Indonesia is aiming to increase electricity capacity by 5,000 megawatts per year in an effort to support economic growth.
The Energy and Mineral Resources Ministry director general for electricity, Jarman, said that the country had added 4,000 to 4,500 megawatts of capacity per year since 2011.
“From 2014 to 2020, the average annual increase should gradually increase to 5,000 megawatts per year,” Jarman said on the sidelines of the third United States-Indonesia Energy Investment Roundtable in Jakarta on Monday.
The country’s total installed capacity reached 46,420 megawatts as of the end of September, according to figures presented by Jarman recently.
“We have to reach 5,000 megawatts per year. If not, [economic] growth will be bottled up and the electrification ratio will not increase,” Jarman said.
Indonesia has a low electrification ratio compared to its ASEAN neighbors, but Jarman said the rate had increased by 13 percent since 2011 to 80.1 percent as of September.
The government has been pushing the development of new power plants in an attempt to bolster energy security. However, there are a number of factors hampering the projects, ranging from permits to land clearing.
One such project facing uncertainty over a prolonged land clearing process is a power plant in the Batang area in Central Java with total capacity of 2,000 megawatts.
“We pushed another power plant project ahead to compensate for the delay. We are also organizing a task force, which will help with the land acquisition process,” Jarman said.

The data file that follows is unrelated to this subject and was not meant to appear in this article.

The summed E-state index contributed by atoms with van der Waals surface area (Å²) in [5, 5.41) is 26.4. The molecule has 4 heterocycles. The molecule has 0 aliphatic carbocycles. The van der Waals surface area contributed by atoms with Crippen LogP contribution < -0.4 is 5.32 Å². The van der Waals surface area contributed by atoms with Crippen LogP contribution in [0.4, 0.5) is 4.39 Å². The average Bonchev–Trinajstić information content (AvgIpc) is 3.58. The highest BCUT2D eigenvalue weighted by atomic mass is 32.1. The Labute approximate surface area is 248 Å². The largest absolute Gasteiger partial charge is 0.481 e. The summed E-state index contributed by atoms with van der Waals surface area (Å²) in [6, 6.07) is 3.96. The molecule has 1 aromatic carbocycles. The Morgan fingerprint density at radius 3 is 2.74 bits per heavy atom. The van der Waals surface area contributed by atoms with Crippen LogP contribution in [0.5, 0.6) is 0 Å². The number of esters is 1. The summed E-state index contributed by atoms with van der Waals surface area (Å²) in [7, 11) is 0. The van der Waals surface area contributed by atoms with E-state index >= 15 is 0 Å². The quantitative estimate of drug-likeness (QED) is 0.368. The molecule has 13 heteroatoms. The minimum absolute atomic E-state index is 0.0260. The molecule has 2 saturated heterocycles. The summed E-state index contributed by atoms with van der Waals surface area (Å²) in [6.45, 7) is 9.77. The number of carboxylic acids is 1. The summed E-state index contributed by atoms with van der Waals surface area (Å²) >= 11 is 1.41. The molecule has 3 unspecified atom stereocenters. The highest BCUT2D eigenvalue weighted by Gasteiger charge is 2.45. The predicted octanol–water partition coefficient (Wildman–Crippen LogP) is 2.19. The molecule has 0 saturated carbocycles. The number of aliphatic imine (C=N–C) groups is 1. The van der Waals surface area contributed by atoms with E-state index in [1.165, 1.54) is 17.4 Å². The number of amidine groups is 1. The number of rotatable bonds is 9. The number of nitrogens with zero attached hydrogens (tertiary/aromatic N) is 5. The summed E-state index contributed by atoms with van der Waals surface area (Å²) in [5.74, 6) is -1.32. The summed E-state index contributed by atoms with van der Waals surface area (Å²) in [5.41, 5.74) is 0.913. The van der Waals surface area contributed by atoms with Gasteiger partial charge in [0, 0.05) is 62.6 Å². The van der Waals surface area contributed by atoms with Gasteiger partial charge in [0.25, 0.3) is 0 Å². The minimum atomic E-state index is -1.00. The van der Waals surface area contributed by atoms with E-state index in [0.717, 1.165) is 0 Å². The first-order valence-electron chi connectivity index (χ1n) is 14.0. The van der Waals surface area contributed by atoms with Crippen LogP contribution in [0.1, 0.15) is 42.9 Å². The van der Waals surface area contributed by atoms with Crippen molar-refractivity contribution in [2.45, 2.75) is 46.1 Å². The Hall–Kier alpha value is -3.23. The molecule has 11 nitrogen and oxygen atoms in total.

During his keynote speech at the energy roundtable event, the Energy and Mineral Resources deputy minister, Susilo Siswoutomo, said meeting energy demand was currently the government’s main challenge.
“We want to meet electricity needs with a combination of [power produced by] traditional fuels and renewable energy. We have no choice as the price of oil is high,” he said.
“We are planning to substitute 1,400 megawatts of capacity produced by diesel power plants with renewable sources, such as micro-hydro, mini-hydro, solar, wind and also from waste,” he said.
Also during the third US-Indonesia Energy Investment Roundtable, the US Department of Energy and the National Renewable Energy Laboratory (NREL) announced a new program called Sustainable Energy for Remote Indonesia Grids (SERIG). The program, which is worth US$1.2 million, will carry out technical and economic analysis on cost-effective renewable energy solutions for remote Indonesian areas that currently depend on fossil-fuel-fired power plants.
“The optimal conditions we are looking for are remote areas that use expensive diesel fuel and are representative of other Indonesian areas so that the project can be replicated in other places, and the presence of renewable energy resources ready to be exploited, such as solar, hydro and possibly wind,” Daniel Milstein, senior advisor for the US Department of Energy, said.
Kenneth Kelly from NREL said that four provinces had been picked as project sites: Central and South Kalimantan, East Nusa Tenggara and Bangka Belitung.
The SERIG project will be conducted in the next two or three years. The US Department of Energy and NREL are seeking to launch two or three pilot projects following the analysis, which they will present to the Indonesian government and possible funding sources.
Ref: The Jakarta Post (Update 26 November 2013)